(Related: The Amazing Reversal of the US Oil Industry)
The majority of us fall somewhere in between these two positions; we want to see some domestic development as well as development of alternatives. This proposal would enable one to fund the other, while giving both environmentalists and drilling advocates something they want. But each side would need to compromise a bit.
Something We Can All Agree On
Both opponents and proponents of drilling would likely agree that our dependence on petroleum—and, specifically, imported petroleum—comes with risks.
Among the arguments from both sides are that this dependence puts our national security at risk and that it poses risks to the environment. I think both sides would agree that a long-term solution to petroleum dependence could be a combination of conservation along with alternative options such as higher-efficiency vehicles, electric transport, and public transit.
Where large numbers will start to disagree is whether this is achievable in the short term, or whether it is going to take a few more technological developments and more than a decade to see most of our petroleum dependence displaced.
I fall into the latter category, for a variety of reasons. I am familiar with most of the alternatives, and they are simply not competitive even at gasoline prices of $4 or $5/gallon—nor are they scalable. To illustrate that point, consider Europe, where gasoline prices in many locations are double the price in the U.S. Even at these prices, petroleum remains the dominant choice for transportation in Europe (albeit at lower levels of consumption than in the U.S.). But it is going to take more than price, — or, at a minimum, much higher prices than Americans probably anticipate — to move us away from a high level of dependence on petroleum.
Conclusion: Using Oil to Get Off of Oil
So I propose a compromise where we open up some of the more promising areas to exploration, and then earmark some or all of the royalties to funding fossil fuel alternatives. Leases on federal lands should also be structured so that governments share in any windfall if oil prices skyrocket. One of the problems with windfall profits taxes is that they discourage investment in projects with marginal economics. But oil companies don’t plan projects with an expectation of $200/barrel oil. A lease that is structured to give governments an increasing portion of revenues at much higher oil prices will be unlikely to impact project economics for an oil company because the possibility of such high prices will be heavily discounted.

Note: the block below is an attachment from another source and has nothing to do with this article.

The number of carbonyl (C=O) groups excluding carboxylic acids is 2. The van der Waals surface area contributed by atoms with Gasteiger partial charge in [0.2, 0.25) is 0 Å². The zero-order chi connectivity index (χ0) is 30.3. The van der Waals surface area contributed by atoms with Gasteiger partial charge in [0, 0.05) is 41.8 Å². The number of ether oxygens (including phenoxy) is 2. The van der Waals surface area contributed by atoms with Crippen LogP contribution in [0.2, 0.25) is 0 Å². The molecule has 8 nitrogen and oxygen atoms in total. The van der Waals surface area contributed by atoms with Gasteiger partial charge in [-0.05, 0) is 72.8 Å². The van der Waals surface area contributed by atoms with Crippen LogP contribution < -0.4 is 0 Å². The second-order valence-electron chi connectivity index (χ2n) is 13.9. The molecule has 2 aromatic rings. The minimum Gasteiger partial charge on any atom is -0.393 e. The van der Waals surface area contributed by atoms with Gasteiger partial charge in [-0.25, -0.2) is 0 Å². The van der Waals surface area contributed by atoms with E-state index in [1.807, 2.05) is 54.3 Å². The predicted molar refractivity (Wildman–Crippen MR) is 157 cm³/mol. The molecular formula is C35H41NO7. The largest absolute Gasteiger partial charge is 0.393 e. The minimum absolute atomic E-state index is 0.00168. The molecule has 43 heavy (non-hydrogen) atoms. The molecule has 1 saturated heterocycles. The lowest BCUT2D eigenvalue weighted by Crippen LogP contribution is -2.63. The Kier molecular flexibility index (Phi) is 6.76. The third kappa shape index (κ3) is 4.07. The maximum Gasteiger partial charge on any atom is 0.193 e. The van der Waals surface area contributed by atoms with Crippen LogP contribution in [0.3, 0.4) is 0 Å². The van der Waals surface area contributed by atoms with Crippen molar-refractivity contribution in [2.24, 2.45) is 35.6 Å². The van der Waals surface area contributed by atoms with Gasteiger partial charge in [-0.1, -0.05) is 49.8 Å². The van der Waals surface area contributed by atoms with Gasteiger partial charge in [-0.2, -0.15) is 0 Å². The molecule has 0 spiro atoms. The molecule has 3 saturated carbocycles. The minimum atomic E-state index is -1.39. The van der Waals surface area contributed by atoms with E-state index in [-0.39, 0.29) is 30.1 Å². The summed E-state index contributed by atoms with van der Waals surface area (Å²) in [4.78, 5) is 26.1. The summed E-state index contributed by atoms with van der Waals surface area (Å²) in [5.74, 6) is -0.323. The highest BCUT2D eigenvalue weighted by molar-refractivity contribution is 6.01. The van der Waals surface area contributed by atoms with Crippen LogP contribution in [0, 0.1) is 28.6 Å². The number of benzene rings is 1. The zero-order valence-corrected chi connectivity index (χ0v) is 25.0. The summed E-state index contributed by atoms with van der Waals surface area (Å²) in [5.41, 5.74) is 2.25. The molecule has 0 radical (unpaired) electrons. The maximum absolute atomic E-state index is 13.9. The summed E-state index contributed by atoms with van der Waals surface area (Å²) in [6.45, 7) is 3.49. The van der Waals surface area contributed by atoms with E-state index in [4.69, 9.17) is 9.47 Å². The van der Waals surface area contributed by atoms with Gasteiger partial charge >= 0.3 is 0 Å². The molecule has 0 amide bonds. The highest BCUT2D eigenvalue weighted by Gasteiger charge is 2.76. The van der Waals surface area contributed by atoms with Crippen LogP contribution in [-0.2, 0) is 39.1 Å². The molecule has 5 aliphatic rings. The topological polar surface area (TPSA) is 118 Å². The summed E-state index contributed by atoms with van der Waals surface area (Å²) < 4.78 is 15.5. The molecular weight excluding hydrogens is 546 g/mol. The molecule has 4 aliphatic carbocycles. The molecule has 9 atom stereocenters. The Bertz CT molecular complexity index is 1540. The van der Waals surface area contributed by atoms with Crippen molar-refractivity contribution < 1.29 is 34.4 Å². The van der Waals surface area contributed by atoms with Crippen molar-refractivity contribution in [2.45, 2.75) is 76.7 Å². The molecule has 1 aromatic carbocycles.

With the revenues, we could fund expansion of public transportation. We could provide a tax credit of $1,000 for each person who purchases a car that gets over 45 mpg. We could use these oil revenues to fund wind and solar power, freeing up natural gas that could then be used to displace petroleum in compressed natural gas (CNG) vehicles.
This should be a compromise with attractive elements for both sides. If we don’t agree to such a compromise, then what’s going to happen is that as prices continue to rise, so will the pressure to drill, and governments will eventually cave in to this pressure. But by failing to earmark the money for alternatives, it will just postpone the inevitable day of reckoning for oil supplies.
So, I endorse this suggestion from the President, as long as it is structured in the right way. It can’t be simply a new tax on oil companies that funnels money into alternatives, because that approach will have unintended consequences. By structuring it in the way I have suggested here, it has a good chance of 1). Gaining broad political support, and 2). Achieving the desired goals.